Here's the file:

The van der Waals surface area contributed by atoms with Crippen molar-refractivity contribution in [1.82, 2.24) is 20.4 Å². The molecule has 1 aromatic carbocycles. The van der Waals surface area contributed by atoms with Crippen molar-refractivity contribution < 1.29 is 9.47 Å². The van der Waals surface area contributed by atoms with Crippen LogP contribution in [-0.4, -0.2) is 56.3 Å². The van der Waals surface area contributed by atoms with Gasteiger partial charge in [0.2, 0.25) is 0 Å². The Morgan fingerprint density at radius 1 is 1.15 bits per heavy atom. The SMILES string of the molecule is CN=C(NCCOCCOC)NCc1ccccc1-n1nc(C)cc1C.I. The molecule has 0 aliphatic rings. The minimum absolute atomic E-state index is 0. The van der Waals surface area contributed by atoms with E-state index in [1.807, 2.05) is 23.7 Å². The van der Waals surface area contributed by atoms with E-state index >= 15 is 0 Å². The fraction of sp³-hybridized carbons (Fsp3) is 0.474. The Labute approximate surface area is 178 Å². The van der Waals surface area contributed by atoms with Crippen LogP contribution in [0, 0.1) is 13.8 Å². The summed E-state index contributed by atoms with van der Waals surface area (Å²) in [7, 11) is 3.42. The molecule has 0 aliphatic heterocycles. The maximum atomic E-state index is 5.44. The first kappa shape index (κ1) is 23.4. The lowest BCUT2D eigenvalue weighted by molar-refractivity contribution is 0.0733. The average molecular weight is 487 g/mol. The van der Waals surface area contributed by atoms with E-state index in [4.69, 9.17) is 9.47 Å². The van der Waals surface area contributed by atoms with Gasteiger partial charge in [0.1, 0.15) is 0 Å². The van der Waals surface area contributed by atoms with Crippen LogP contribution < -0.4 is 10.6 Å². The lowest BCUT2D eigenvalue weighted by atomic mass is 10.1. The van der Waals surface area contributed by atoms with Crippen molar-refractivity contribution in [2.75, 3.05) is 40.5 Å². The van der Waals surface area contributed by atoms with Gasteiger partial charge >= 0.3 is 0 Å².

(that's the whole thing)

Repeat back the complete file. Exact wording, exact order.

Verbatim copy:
The van der Waals surface area contributed by atoms with Crippen molar-refractivity contribution in [1.82, 2.24) is 20.4 Å². The molecule has 1 aromatic carbocycles. The van der Waals surface area contributed by atoms with Crippen molar-refractivity contribution < 1.29 is 9.47 Å². The van der Waals surface area contributed by atoms with Crippen LogP contribution in [-0.4, -0.2) is 56.3 Å². The van der Waals surface area contributed by atoms with Gasteiger partial charge in [0.2, 0.25) is 0 Å². The Morgan fingerprint density at radius 1 is 1.15 bits per heavy atom. The SMILES string of the molecule is CN=C(NCCOCCOC)NCc1ccccc1-n1nc(C)cc1C.I. The molecule has 0 aliphatic rings. The minimum absolute atomic E-state index is 0. The van der Waals surface area contributed by atoms with E-state index in [1.807, 2.05) is 23.7 Å². The van der Waals surface area contributed by atoms with E-state index >= 15 is 0 Å². The fraction of sp³-hybridized carbons (Fsp3) is 0.474. The Labute approximate surface area is 178 Å². The van der Waals surface area contributed by atoms with Crippen LogP contribution in [0, 0.1) is 13.8 Å². The summed E-state index contributed by atoms with van der Waals surface area (Å²) in [7, 11) is 3.42. The molecule has 0 aliphatic heterocycles. The maximum atomic E-state index is 5.44. The first kappa shape index (κ1) is 23.4. The lowest BCUT2D eigenvalue weighted by molar-refractivity contribution is 0.0733. The average molecular weight is 487 g/mol. The van der Waals surface area contributed by atoms with E-state index in [4.69, 9.17) is 9.47 Å². The van der Waals surface area contributed by atoms with Gasteiger partial charge in [0.1, 0.15) is 0 Å². The van der Waals surface area contributed by atoms with Crippen LogP contribution < -0.4 is 10.6 Å². The lowest BCUT2D eigenvalue weighted by atomic mass is 10.1. The van der Waals surface area contributed by atoms with Crippen molar-refractivity contribution in [2.75, 3.05) is 40.5 Å². The van der Waals surface area contributed by atoms with Gasteiger partial charge >= 0.3 is 0 Å².